AI models can be powered by a solar cell, says Xnor

xnor solar powered ai camera

Xnor, a provider of efficient AI technology for edge devices, unveiled a prototype AI camera that runs without any battery or external power source. Instead, it runs entirely off solar power and performs serious computer vision task in real time.

Many devices capable of doing AI-type work aren’t employed with machine learning techniques themselves.  Because, AI processes are often resource-intensive, sucking up CPU time and battery power, told Ali Farhadi, founder, and CEO of Xnor. They overcame the “power” issue and got AI onto CPU and power-limited devices like phones and Pi Zero – a cheap, credit card-sized, single board computer developed and released by Xnor in 2017.

The company’s goals were quickly upgraded to create an AI platform that is free from conventional power sources. And in less than a year, they’ve done it. With its newest innovation, the solar-powered AI technology, many edge devices will be able to run AI in an always-on mode. To demonstrate the viability of its solution, Xnor embedded a tiny 320×240 resolution camera within the platform. The other components were an FPGA chip loaded with the object recognition algorithm, a bit of memory to handle the image and camera software, and a small solar cell.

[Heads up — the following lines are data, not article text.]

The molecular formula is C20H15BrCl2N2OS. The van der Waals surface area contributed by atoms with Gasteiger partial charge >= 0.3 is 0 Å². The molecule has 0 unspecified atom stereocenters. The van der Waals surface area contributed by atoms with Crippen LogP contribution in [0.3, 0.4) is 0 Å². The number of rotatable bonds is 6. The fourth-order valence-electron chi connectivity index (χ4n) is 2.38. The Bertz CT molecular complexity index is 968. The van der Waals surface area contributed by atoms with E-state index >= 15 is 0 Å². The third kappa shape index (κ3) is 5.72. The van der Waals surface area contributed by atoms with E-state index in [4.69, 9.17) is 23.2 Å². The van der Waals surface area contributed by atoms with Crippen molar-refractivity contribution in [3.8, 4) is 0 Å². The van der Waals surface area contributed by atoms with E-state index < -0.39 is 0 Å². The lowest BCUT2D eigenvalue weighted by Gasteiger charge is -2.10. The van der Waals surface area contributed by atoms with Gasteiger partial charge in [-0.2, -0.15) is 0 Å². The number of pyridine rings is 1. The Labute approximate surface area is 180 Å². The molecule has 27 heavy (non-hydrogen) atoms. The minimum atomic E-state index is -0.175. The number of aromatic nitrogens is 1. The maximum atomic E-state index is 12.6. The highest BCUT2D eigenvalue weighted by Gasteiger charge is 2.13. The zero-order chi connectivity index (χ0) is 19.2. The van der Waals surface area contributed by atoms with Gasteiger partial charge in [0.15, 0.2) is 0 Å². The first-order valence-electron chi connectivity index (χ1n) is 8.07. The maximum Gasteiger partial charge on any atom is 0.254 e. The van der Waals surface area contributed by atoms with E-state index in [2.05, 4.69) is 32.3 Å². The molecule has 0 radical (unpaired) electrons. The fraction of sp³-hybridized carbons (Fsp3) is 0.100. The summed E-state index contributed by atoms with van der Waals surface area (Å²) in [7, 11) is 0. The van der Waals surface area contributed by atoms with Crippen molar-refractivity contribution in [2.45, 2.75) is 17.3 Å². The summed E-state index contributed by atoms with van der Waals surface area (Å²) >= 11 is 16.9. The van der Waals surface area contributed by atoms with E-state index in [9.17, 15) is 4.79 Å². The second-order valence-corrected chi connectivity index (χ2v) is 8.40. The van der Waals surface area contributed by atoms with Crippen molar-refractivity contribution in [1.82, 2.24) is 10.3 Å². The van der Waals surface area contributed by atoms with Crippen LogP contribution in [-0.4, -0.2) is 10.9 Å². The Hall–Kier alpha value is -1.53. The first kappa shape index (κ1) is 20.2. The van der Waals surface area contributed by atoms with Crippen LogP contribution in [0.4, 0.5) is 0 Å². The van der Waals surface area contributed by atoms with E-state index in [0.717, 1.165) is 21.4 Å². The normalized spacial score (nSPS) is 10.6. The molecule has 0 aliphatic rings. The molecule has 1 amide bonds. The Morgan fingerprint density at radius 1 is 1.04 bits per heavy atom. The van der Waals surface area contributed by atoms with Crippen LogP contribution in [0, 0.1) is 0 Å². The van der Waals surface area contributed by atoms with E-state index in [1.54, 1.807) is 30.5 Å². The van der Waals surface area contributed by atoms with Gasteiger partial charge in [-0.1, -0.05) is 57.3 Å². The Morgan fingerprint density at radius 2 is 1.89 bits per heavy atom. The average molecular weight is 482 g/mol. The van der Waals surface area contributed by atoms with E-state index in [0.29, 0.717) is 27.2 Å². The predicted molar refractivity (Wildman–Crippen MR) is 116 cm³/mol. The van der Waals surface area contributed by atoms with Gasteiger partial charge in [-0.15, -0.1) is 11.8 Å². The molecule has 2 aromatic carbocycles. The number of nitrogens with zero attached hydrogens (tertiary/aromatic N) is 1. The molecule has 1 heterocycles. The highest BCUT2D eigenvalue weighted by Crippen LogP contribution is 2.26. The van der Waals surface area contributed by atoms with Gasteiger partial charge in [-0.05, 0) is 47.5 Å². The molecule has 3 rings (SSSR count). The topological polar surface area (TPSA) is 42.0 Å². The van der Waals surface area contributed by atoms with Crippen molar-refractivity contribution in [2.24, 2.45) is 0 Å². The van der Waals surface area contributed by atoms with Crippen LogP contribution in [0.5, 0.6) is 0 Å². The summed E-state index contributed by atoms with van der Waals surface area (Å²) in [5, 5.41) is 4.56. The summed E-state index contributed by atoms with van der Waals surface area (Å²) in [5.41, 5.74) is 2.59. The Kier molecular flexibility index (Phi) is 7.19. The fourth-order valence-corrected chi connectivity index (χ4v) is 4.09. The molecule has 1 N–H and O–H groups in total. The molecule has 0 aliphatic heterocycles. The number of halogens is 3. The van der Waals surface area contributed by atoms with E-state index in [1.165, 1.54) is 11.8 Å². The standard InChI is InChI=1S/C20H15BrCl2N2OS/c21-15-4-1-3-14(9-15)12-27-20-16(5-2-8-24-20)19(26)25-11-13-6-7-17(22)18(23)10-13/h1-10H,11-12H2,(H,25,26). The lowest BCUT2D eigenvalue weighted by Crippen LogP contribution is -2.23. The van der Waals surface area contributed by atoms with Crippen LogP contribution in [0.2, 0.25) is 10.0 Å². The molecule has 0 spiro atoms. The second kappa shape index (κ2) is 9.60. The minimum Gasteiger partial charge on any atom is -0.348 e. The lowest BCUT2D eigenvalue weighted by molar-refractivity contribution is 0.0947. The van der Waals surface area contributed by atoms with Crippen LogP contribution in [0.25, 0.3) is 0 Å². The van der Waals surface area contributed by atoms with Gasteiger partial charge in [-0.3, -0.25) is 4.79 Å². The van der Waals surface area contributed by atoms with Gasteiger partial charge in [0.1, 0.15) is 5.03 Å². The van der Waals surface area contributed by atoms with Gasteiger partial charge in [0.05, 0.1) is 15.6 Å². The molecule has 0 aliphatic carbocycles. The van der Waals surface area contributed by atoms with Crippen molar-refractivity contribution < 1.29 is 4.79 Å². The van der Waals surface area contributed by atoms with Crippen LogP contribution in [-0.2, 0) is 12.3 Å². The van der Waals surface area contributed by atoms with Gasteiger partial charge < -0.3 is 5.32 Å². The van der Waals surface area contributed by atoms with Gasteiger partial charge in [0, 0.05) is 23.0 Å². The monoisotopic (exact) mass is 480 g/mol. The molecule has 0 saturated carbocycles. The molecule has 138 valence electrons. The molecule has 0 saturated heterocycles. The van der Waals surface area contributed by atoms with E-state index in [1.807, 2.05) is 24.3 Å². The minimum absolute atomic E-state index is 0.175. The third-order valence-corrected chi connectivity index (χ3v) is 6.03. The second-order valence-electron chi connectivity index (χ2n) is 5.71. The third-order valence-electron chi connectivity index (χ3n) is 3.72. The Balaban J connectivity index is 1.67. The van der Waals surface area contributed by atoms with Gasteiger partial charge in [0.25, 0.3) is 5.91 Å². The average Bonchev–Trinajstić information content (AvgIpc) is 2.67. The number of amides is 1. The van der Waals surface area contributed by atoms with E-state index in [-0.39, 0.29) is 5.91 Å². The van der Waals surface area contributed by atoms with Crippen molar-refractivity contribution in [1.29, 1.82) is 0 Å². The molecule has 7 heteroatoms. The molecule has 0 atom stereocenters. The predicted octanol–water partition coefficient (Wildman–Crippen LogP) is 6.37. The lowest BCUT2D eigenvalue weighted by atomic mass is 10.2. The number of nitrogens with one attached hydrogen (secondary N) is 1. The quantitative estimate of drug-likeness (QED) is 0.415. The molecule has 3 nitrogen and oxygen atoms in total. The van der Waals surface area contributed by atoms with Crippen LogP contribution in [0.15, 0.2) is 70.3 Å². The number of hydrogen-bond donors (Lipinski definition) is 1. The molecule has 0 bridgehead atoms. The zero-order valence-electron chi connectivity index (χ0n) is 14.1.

The camera was successfully able to identify, classify, and code objects within a frame, and then send information to the recipient in near real-time using low data rate wireless communication protocols. Most importantly, the camera only shares insights from the analyzed frames and not the original content, resulting in significantly higher security.

“Power will become the biggest bottleneck to scaling AI,” said Farhadi. “What Xnor has proved today is that it is now possible to run AI inference at such low power that you don’t even need a battery. This will change not only the way products are built in the future, but how entire cities and countries deploy AI solutions at scale.”